2. The chair tipped over backward

3. That scribble of a book-- no right angles, parallel pages or details to slow down our quick impression of the book as nothing more than a launching pad.

I'm guessing Thompson didn't consciously think through any of this. I suspect it was all instinctive for him. 

When I grumble on this blog that so many of today's preeminent graphic novelists are clueless about the timing, staging, and even the basic vocabulary of visual storytelling, this is what I am talking about.  In my view, this wonderful sketch is a thing of beauty compared to most of the work currently winning awards.

Saturday, November 29, 2014


I am pleased that this page from Richard Thompson's sketchbook is included in the new book. Although it isn't a finished drawing, I find it more instructive than many finished drawings. 

Thompson's gift for drawing funny is so bountiful that he draws letters (what you or I might call "writing") in a funny way too.   Here we see him creating a font for future use:

Anyone involved with typography understands how difficult it is to create a whole alphabet in a new typeface.  People work for days or even weeks, with lots of false starts and adjustments, trying  to make each letter consistent, and to make sure that each letter shows off the new style to its best advantage.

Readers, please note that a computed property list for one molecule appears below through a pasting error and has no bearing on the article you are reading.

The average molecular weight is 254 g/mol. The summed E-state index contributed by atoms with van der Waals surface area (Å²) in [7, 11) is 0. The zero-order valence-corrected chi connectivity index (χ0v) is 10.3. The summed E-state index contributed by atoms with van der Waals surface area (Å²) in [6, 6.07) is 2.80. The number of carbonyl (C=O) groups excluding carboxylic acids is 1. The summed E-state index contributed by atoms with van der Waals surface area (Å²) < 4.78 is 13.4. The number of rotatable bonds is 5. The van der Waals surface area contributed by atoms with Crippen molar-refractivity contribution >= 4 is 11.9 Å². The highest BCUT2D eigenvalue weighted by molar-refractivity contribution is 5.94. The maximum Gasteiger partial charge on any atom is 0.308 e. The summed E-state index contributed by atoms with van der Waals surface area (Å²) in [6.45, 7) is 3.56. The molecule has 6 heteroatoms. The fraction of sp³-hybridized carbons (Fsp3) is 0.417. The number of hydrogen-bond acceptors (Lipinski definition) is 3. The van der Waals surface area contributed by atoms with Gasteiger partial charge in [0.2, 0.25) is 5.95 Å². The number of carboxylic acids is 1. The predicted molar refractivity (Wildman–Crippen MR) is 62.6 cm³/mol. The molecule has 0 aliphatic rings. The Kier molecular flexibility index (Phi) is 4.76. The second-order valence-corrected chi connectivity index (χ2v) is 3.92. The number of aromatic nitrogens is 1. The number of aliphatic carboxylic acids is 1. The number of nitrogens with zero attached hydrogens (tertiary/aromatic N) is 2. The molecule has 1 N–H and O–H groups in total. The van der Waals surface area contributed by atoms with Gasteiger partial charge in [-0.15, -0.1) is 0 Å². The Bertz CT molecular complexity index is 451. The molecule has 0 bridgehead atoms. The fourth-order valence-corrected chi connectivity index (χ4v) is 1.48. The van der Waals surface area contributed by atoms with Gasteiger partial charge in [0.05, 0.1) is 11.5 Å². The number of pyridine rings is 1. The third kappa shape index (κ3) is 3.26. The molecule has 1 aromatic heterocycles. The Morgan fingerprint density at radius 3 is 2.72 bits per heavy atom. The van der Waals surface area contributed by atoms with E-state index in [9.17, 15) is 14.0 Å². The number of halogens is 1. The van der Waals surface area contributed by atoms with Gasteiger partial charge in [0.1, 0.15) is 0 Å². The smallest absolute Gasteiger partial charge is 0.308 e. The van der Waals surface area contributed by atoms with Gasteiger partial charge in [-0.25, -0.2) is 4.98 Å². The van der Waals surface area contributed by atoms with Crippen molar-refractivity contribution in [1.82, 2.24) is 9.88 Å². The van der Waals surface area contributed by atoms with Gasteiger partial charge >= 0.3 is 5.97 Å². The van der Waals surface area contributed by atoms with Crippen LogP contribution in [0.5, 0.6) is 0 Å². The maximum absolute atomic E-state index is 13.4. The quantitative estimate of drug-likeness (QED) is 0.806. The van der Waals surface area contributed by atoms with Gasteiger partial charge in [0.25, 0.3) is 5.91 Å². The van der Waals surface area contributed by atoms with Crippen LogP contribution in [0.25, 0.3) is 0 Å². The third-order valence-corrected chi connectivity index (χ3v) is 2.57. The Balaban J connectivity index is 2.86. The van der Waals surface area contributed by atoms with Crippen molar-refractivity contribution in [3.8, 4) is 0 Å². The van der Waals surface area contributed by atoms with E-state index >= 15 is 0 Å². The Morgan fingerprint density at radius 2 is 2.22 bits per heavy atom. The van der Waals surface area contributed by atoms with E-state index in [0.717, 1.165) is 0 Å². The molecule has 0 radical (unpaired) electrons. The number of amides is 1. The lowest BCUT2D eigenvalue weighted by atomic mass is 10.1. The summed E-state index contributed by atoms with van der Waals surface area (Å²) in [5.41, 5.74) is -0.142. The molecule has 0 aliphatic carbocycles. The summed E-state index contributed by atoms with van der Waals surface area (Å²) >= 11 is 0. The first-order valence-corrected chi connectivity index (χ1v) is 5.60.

But here Thompson draws 26 funny letters in a row, like Annie Oakley in a shooting gallery: bangbangbangbangbang.


Thursday, November 27, 2014


I am one of those who ranks the drawn line alongside the discovery of fire and the invention of agriculture on the list of human advances.  However, I have learned after years with this blog that a number of you actually believe painting, not drawing, is the true test of an artist.  As I understand this rather remarkable claim, an artist must work with the full symphony of elements presented by a painting in order to ascend to the higher tiers.

It is with this audience in mind-- the people who incomprehensibly remain unseduced by a jaunty line-- that I've selected a painting as today's example from The Art of Richard Thompson.

Santa's Sweatshop
 Although Richard's medium of choice in more recent years has been pen and ink,  The Art of Richard Thompson contains a number of works in full color, ranging from oil paintings and watercolor to pastel and colored pencil.